- Whether provision of legal services by outside counsel would constitute or give rise to an actual or potential conflict of interest or the appearance of a conflict of interest.
- The diverse composition of the firm, including the availability of Diverse Attorneys to perform legal work.
- If the firm previously worked for the FDIC, whether it has a verifiable reputation for competence, integrity, cost effectiveness and cooperativeness.
FDIC Policies and Procedures
Outside counsel retained by the FDIC must comply with the Corporation's policies and procedures, including the Outside Counsel Deskbook. For example, as required by the Outside Counsel Deskbook, outside counsel must prepare a budget at the commencement of a matter and must submit detailed fee bills on a regular basis in accordance with the budget. As a further example, the FDIC pays outside counsel electronically and requires outside counsel to provide information necessary for this form of payment. The details of these and other requirements, as well as the Legal Division's billing procedures, are set forth in the Outside Counsel Deskbook.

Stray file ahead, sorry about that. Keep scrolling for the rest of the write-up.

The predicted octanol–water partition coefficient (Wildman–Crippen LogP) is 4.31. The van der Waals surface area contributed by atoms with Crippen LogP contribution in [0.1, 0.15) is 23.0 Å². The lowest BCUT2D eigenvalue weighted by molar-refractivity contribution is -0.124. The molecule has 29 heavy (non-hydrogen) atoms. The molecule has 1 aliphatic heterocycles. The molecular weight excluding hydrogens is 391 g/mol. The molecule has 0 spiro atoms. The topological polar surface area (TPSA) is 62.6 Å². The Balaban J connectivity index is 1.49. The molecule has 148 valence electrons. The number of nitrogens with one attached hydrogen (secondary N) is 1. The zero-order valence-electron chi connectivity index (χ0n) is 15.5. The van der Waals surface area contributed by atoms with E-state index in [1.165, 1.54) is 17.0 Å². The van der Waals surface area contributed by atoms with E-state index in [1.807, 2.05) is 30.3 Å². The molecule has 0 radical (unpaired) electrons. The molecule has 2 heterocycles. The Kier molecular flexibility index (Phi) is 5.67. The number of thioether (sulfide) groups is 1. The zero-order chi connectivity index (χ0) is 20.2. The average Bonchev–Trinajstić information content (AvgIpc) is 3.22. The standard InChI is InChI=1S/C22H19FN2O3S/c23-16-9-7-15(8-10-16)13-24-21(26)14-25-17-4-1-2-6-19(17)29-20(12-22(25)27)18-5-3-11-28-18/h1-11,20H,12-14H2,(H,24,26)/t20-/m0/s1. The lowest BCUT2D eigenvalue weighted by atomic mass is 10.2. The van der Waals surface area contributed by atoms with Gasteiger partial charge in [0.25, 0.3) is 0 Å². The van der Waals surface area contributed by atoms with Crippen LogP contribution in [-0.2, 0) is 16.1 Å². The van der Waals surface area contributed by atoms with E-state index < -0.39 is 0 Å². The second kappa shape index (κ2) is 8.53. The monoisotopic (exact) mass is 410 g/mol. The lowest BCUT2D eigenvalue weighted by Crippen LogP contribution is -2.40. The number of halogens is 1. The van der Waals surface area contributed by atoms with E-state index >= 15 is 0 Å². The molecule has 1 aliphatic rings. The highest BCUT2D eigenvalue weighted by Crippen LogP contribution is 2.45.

In the event of a conflict or inconsistency between this document and other FDIC policies and procedures, or other documents governing the retention of outside counsel or referral of particular matters to outside counsel, the terms of those other documents govern.
Contact and Resource List
FDIC Website https://www.fdic.gov
FDIC Outside Counsel Home Page https://www.fdic.gov/about/doing-business/outside-counsel/index.html
Telephone Inquiries for Outside Counsel Matters
1(877) 275-3342 (ask for the Legal Services & Special Contracts Group or the "outside counsel staff")
TDD: (800) 925-4618
If calling from the Washington, D.C. area:
LSSCG@fdic.gov (the recommended method of communication)
FDIC Legal Division
Attn: Legal Services & Special Contracts Group
3501 Fairfax Drive
Arlington, VA 22226
FDIC Legal Division
Legal Contracting Diversity, Equity, & Inclusion Program
3501 Fairfax Drive
Arlington, VA 22226